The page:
Utricularia intermedia

Flatleaf Bladderwort

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The natural history of the northwoods


Name:

  • Utricularia, from the Latin, utricularius, "the master of a raft floated on bladders"
  • intermedia, from the Latin inter, "between", and medius, "in the middle"
  • Common name from the flattened leaf segments
  • Other common names include: Intermediate Bladderwort, Mountain Bladderwort, Northern Bladderwort, Lus nam Balgan Meadhanach (Gaelic), Dybläddra, dyblåsört, mellanblåsört (Swe), Gytjeblærerod (Nor), Storlæbet Blærerod (Dan), Rimpivesiherne (Fin), Mittlerer Wasserschlauch (Ger), Bublinatka Prostredná (Slovak)

Taxonomy:

  • Kingdom Plantae, the Plants
    • Division Magnoliophyta, the Angiosperms (flowering plants)
      • Class Magnoliopsida, the Dicotyledons
      • Subclass Asteridae
        • Order Scrophulariales, the
          • Family Lentibulariaceae, the Bladderworts
            • Genus Utricularia, the Bladderworts
  • Taxonomic Serial Number: 34454

Description:

  • A free-floating, annual aquatic herb of shallow waters.
  • Leaves numerous, alternate, dissected, ¼"-¾" long, with individual segments flat and linear (hence the common name) and edged with tiny, bristly teeth.
  • Bladders 2mm-4mm, born on separate branches from the leaves. These trap and digest small aquatic intertebrates.
  • Stem very slender, creeping along the bottom in shallow waters.
  • Bladders small, deflated, pear-shaped pouches. Not air-filled or used for floatation, they open abruptly when trigger hairs are disturbed, sucking in water and any hapless aquatic creature responsible for setting off the trap. Digestive enzymes and bacteria in the bladder then digest the prey for the nutritional use of the plant, a process typically taking 15 minutes to 2 hours, depending upon the size of the catch. When digestion is complete, special cells extract the nutrient-rich water from the bladder into the stem, thereby restoring the vaccuum and resetting the trap for its next victim.
  • Roots absent
  • Flowers yellow, perfect, irregular in form, rather resembling a snapdragon; usually 2-4 atop a stalk rising 2"-8" above the water's surface. Lower lip ¼"-½" long, nearly twice the length of the upper lip; lower spur nearly as long as the lower lip.
    • Sepals 2-5
    • Petals 5, united to form upper and lower lips
    • Stamens 2
    • Ovary superior (within blossom)
  • Fruit a single chamber capsule, with central column bearing many seeds
  • Turions (winter buds) ovoid or ellipsoid, 5mm-7mm long.

Identification:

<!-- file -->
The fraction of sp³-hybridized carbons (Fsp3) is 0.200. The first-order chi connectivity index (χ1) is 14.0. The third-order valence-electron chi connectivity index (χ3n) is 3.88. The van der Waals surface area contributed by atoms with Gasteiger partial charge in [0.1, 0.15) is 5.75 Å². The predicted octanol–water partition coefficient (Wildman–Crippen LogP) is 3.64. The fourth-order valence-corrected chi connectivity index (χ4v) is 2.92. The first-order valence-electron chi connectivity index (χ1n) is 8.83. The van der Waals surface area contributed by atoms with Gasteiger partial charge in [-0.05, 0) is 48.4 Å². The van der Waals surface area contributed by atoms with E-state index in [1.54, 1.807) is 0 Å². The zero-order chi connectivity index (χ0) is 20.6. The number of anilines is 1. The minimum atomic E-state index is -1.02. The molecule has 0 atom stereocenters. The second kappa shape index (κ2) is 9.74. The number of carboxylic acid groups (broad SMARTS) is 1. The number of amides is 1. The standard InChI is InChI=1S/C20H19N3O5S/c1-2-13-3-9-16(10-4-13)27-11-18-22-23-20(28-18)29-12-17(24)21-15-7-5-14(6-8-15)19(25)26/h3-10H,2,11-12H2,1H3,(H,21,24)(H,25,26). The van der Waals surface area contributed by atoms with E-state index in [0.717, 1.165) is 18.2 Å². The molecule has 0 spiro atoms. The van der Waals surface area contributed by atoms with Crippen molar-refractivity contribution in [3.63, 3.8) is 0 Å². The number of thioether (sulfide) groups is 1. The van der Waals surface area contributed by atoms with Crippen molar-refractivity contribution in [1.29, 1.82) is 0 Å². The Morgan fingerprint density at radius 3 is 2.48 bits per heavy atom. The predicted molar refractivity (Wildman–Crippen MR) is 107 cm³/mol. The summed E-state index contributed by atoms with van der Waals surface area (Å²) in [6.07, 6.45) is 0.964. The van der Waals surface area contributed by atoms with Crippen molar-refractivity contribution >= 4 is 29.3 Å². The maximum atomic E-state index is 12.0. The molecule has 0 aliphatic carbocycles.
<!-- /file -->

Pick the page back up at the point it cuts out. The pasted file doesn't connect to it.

• Identifiable as a Bladderwort by its aquatic habitat and distinctive bladders
  • Distinguished from other North Country bladderworts by:
    • Bladders borne on specialized branches and not on the dissected leaves
    • Leaf segments with tiny, spiny teeth
    • Flower stalks which remain upright when in fruit

Distribution:

  • Circumboreal; south in North America to Delaware, Indiana, Iowa, North Dakota, and California

Habitat:

  • Bogs, ponds, swamps, lakeshores, and other shallow, standing, or slowly moving waters.

Associates:

  • Aquatic: Coontail (Ceratophyllum demersum), Duckweeds (Lemna minor, Lemna trisulca, Spirodela polyrhiza)
  • Mammals: Occasionally eaten by muskrats, but not a preferred food.
  • Birds: Occasionally eaten by ducks and other waterfowl, but not a preferred food.
  • Invertebrates (as prey): Fairy Shrimp (Branchiopoda), Water Fleas (Cladocera), Copepods (Copepoda), Scuds (Amphipoda). Also preys on paramecia, rotifers, nematodes, and microscopic insect larvae.

History:

  • In 1875 it was Charles Darwin himself who, along with two other biologists, finally established that the bladders of the Bladderworts were not for flotation, as had long been assumed, but were instead sophisticated traps for tiny animals.

Uses:

  • With the other Bladderworts, a distinctive, if difficult, native for the water garden

Reproduction:

  • Sexually by seed
    • Flowers July-August
    • Insect pollinated
  • Asexually by turions (winter buds), the most common method
    • Dense, starch-rich leaf masses form at tips of branches in late fall, dropping to the bottom and remaining dormant through the long winter.
    • Turions begin growing as spring water temperatures rise, absorbing air in their leaves to become buoyant.

Propagation:

  • By seed.

Cultivation:

  • Hardy to USDA Zone 3 (average minimum annual temperature -40ºF)
  • Not generally available commercially.

Links:

Comments:

  • The bladderworts are the only predatory aquatic plants in the US.

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Last updated on 26 February, 2004